Apple Digs in Its Heels|in Fight Against the FBI

     
     RIVERSIDE, Calif. (CN) – Apple’s attorneys Thursday called the FBI’s demand that it help unlock San Bernardino shooter Syed Farook’s iPhone unconstitutional, and accused the government of using the specter of terrorism to “cut off debate and circumvent thoughtful analysis.”
     Apple attorney Theodore Boutrous’ filing says the government is overreaching by using the All Writs Act of 1789 and that the centuries-old law does not allow the courts to demand that the company write new iPhone code.
     The demand also violates Apple’s First Amendment Rights under the U.S. Constitution, its due process rights, and will create a “crippled” and “insecure” product, the attorney says.
     Apple is moving to vacate U.S. Magistrate Judge Sheri Pym’s Feb. 16 order and opposes the government motion to compel, filed last week.
     “This is not a case about one isolated iPhone. Rather, this case is about the Department of Justice and the FBI seeking through the courts a dangerous power that Congress and the American people have withheld: the ability to force companies like Apple to undermine the basic security and privacy interests of hundreds of millions of individuals around the globe,” the Feb. 25 court filing states.
     Justice Department spokeswoman Melanie Newman said the government is reviewing the filing and will “respond appropriately in court.”
     “The Justice Department’s approach to investigating and prosecuting crimes has remained the same; the change has come in Apple’s recent decision to reverse its long-standing cooperation in complying with All Writs Act orders,” Newman said. “Law enforcement has a longstanding practice of asking a court to require the assistance of a third party in effectuating a search warrant. When such requests concern a technological device, we narrowly target our request to apply to the individual device.”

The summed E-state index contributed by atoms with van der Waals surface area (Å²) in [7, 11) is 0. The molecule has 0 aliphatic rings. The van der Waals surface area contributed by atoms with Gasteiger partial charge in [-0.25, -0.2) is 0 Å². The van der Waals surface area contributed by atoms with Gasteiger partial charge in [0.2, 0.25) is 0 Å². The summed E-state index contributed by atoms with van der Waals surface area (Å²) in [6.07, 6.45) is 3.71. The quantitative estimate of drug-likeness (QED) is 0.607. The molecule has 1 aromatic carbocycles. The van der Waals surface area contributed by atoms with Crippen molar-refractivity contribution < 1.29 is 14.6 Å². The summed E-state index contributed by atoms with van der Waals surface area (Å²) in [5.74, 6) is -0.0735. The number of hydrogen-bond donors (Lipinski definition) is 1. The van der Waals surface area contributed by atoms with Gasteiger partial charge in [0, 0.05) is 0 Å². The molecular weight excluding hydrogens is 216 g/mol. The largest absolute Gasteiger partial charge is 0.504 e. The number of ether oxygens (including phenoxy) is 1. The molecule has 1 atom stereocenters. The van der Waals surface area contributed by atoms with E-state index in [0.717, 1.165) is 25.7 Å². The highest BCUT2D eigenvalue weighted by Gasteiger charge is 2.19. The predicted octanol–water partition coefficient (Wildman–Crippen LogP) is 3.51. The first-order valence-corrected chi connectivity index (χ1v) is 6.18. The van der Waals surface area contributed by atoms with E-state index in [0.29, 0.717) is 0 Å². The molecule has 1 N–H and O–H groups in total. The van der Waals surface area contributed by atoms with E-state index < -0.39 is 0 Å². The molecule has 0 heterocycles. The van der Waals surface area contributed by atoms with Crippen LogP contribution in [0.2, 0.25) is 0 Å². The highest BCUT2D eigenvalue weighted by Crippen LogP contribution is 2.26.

But Apple says no court has ever given the government the authority that it seeks in Pym’s order and that “no law supports such unlimited and sweeping use of the judicial process.”
     The government suggested in its motion to compel that Apple was more interested in iPhone sales than the security of customers, and dismissed its concerns as a marketing strategy.
     But Apple’s filing cites the massive hack of the Office of Personnel Management databases last year as a reason why Apple is so conscious of its customers’ security – and why the government should be taking its opposition more seriously.
     “Apple uses encryption to protect its customers from cyberattack and works hard to improve security with every software release because the threats are becoming more frequent and sophisticated,” the motion states.
     After whistleblower Edward Snowden’s revelations on mass surveillance programs run by the National Security Agency, Apple responded in September 2014 with a new version of its operating system, iOS 8, which encrypted and safeguarded consumers’ data.
     “It is these protections that the government now seeks to roll back by judicial decree,” the motion states.
     Apple says the government uses the All Writs Act to avoid asking Congress to amend existing law. It adds that the courts are a “forum ill-suited to address” the security and privacy issues raised by the government’s demand.
     “And more importantly, by invoking ‘terrorism’ and moving ex parte behind closed courtroom doors, the government sought to cut off debate and circumvent thoughtful analysis,” Boutrous wrote.
     The filing says the creation of a backdoor operating system will create a dangerous precedent that will “create a crippled and insecure product” and allow foreign governments to make similar demands.
     “The government says: ‘Just this once’ and ‘Just this phone.’ But the government knows those statements are not true; indeed the government has filed multiple other applications for similar orders, some of which are pending in other courts,” the motion states.
     Apple says a favorable ruling for the government would allow state and federal prosecutors to cite the order in their efforts to unlock “hundreds” of devices in custody.
     “Once the floodgates open, they cannot be closed, and the device security that Apple has worked so tirelessly to achieve will be unwound without so much as a congressional vote,” the court filing states.
     If Apple is forced to write new code, the company argues, the government could demand that it write hacks to turn on an iPhone’s microphone or camera, or switch on location services to track users’ movements.
     “Apple strongly supports, and will continue to support, the efforts of law enforcement in pursuing justice against terrorists and other criminals – just as it has in this case and many others. But the unprecedented order requested by the government finds no support in the law and would violate the Constitution,” the filing states.
     A hearing on the motions is scheduled in Pym’s courtroom in Riverside on March 22 at 1:00 p.m.

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